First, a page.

In the prelude to collapse, price controls are intensified and business owners are portrayed as greedy or even criminals. The domestic currency is devalued and defaulting on foreign debt is considered. Real wages fall. Following this disaster and prior to regaining fiscal stabilization, household income, particularly for poor households, declines to a level significantly lower than that when the episode began.

“New populist” regimes are less likely to rely on money creation to redistribute income. Therefore, some inflation is tolerated initially as intrusive government controls and restrictions redirect income to particular groups. Inevitably, private investment is negatively affected due to uncertainty with respect to risk. “New populists” often increase the wages of government employees and may even promulgate new constitutions to further their redistributive goals.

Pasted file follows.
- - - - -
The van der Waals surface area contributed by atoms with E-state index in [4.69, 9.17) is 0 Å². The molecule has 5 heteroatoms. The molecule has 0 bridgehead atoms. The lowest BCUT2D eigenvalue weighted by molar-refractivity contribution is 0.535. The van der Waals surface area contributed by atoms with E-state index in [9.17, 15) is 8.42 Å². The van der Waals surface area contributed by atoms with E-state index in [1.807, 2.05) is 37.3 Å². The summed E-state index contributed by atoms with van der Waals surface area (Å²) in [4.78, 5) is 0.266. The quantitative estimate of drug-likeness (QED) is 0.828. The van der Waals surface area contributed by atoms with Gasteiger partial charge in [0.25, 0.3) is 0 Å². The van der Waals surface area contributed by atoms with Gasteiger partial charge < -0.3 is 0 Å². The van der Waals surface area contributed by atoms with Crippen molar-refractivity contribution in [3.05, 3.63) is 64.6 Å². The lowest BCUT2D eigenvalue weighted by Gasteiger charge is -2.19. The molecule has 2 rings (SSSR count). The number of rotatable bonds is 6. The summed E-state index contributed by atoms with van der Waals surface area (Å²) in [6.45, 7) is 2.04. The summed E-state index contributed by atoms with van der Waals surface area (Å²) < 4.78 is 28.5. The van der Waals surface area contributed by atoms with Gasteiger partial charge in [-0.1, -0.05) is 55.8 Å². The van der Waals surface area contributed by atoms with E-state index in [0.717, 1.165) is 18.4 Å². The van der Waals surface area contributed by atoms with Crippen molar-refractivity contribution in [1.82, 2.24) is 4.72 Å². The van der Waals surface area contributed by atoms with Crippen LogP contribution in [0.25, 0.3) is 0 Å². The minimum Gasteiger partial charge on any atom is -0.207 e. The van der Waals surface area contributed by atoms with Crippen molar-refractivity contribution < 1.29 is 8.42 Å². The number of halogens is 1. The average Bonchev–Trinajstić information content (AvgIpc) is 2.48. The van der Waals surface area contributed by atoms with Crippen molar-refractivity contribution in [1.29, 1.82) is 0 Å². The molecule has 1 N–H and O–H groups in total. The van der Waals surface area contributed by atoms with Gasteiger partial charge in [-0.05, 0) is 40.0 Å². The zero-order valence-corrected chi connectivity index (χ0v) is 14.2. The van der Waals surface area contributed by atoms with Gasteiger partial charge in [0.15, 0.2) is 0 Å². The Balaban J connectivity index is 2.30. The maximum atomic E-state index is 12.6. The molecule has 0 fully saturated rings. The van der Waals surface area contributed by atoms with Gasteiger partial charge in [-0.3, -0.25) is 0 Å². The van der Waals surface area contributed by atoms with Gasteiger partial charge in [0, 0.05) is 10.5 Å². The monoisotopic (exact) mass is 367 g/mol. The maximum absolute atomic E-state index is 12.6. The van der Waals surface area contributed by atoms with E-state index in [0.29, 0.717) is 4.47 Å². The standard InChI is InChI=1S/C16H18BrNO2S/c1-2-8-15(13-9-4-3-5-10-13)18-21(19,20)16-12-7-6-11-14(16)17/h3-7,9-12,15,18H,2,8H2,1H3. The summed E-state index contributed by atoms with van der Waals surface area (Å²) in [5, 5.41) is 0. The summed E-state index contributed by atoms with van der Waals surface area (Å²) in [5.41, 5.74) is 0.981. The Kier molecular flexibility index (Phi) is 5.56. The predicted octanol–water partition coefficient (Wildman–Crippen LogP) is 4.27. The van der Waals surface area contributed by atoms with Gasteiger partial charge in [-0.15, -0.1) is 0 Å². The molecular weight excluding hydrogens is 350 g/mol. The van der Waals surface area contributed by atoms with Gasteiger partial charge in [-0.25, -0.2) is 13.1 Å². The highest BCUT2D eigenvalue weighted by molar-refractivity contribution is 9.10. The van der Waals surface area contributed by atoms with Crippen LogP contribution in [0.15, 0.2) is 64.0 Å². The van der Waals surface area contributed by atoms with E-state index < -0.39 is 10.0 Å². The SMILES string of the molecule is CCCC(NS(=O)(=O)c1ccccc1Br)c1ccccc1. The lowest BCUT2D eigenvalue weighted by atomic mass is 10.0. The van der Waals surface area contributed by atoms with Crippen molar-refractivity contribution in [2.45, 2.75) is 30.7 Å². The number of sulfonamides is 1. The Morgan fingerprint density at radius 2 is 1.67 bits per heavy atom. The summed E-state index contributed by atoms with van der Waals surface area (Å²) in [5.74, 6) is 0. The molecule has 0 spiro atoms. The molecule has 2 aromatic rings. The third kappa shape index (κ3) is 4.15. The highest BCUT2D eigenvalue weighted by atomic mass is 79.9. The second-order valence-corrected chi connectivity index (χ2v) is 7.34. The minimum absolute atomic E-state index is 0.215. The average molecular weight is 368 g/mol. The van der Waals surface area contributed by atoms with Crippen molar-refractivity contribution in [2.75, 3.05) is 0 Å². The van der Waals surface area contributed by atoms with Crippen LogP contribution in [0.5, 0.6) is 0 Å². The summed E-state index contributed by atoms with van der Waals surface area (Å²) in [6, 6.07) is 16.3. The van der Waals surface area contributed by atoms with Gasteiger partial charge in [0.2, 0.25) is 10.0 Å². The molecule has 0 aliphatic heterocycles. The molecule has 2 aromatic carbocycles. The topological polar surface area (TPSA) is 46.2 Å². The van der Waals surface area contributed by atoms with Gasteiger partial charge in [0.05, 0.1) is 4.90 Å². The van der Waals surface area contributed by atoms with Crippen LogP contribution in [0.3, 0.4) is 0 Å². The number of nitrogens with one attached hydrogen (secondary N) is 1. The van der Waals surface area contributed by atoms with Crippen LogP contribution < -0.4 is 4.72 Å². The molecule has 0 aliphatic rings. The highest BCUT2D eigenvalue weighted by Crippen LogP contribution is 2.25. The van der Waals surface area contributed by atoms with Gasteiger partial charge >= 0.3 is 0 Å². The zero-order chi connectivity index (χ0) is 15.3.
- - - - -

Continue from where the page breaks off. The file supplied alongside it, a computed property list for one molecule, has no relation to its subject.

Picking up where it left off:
Venezuela during the Chavez and Maduro administrations and Argentina under the KIrchners are examples of “new populism” in Latin America. The Venezuela experience evolved into hyperinflation along with economic and political collapse, as well as a massive out-migration. Under the Kirchners, Argentina experienced high but not hyper-inflation that ended in 2015 with a peaceful democratic transition to a new government led by Mauricio Macri.

In these and similar cases, the central bank is able to finance massive increases in public expenditures. It does this by its willingness to purchase government debt and provide credit to government-owned enterprises. In such regimes, an independent central bank is the first line of defense. However, one of the first steps taken by populist leaders in Latin America, according to Edwards, is to weaken or eliminate central banks’ attempts to constrain government deficits (p. 90).

A few countries in Latin America, such as Panama and Ecuador, use dollars for public and private transactions. Having abandoned local currencies for the dollar, populist leaders in these countries, like state governors in the U.S., cannot use monetary policy to implement their agendas.